A 2003 Brookings Institution study found that 79% of seniors age 65 and older live in car-dependent suburban and rural communities. But older adults increased their use of public transit by 40% between 2001 and 2009. About 15% of those over age 65 use public transit at least once time per month and more than half of them need specialized transportation, according to Placemaking article.
Control Your Own Schedule:
Being able to create your own schedule and meet people to socialize, shop when you want or get out of the house means living a life you want in retirement. The less one has to depend on others, the more freedom you can enjoy. The EPA’s Growing Smarter report highlights, “Having the choice to get to downtown shopping or cultural events on our own terms and schedule, rather than waiting for a friend or an on-call van can ensure independent living for much longer.”
Don’t think you have to worry about this? Imagine one day getting a call from your mom who says, “My doctor doesn’t think I should drive.” Fast forward a couple decades later and imagine your own eyesight gets worse, coordination and reflexes stall and you, too, need to find an alternate to a car. All of us will someday find we should no longer be driving and rely on public transportation. Let’s plan for it now for all ages of people.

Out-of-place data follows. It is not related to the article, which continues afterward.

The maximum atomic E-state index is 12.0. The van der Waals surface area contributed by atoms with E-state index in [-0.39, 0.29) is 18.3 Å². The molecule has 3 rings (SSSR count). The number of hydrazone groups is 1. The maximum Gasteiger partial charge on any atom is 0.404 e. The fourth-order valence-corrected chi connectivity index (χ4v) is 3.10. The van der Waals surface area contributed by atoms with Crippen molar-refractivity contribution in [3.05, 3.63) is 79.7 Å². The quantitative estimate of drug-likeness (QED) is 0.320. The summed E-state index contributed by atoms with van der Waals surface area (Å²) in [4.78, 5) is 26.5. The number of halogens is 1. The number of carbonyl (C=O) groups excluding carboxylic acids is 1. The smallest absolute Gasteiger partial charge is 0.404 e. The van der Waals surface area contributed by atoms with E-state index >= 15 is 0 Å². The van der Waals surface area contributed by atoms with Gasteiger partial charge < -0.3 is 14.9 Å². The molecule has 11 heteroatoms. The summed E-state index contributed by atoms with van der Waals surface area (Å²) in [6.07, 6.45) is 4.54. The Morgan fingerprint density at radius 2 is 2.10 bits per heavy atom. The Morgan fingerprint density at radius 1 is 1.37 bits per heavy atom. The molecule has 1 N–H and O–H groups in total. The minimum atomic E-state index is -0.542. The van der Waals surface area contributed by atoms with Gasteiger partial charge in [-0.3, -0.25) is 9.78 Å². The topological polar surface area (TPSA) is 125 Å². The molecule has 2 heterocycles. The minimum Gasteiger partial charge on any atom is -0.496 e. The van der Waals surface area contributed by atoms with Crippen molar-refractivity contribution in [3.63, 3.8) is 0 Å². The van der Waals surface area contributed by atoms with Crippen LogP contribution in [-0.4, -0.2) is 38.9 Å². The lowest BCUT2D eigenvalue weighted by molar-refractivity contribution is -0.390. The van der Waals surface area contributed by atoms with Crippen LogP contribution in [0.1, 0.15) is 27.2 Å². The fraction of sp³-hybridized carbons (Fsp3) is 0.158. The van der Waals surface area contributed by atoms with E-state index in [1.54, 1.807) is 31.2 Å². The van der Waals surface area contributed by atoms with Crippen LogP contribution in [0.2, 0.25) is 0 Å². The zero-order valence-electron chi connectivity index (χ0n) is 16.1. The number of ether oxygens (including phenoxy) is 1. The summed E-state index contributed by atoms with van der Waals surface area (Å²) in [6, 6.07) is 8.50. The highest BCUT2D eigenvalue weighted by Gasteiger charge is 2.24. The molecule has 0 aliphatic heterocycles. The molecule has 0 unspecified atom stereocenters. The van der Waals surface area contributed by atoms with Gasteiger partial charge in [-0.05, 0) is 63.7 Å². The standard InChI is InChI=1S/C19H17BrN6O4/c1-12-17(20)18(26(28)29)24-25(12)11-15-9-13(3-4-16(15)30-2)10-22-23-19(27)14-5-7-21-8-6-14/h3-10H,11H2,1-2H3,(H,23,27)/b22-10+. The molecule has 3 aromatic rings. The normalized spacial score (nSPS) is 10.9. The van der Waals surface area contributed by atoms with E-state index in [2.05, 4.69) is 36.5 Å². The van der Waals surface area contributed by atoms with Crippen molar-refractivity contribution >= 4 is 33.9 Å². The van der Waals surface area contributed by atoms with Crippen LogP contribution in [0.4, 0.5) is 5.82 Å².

Adopt a Walkable, Healthy Lifestyle and Live Longer:
People living to 100 years of age are increasing in the US. There were 96,548 centenarians in 2009, up from 38,300 in 1990, according to the Census Bureau. A Swedish study of identical twins separated at birth who grew up apart concluded only about 20 to 30 percent of longevity is determined by genes. Lifestyle is a more dominant ingredient.
Health benefits abound for those who walk, especially for people older than 50. Physical activity may actually add years to your life. Elderly adults who walk are less likely to suffer mental deterioration or dementia, based on a Pittsburgh University study. Walk Score’s Top 10 Health Benefits of Walking are especially valuable to seniors.
So no car, no problem! There are many reasons to embrace a lifestyle which includes lots of walking and less driving!
The RentSeeker.ca Team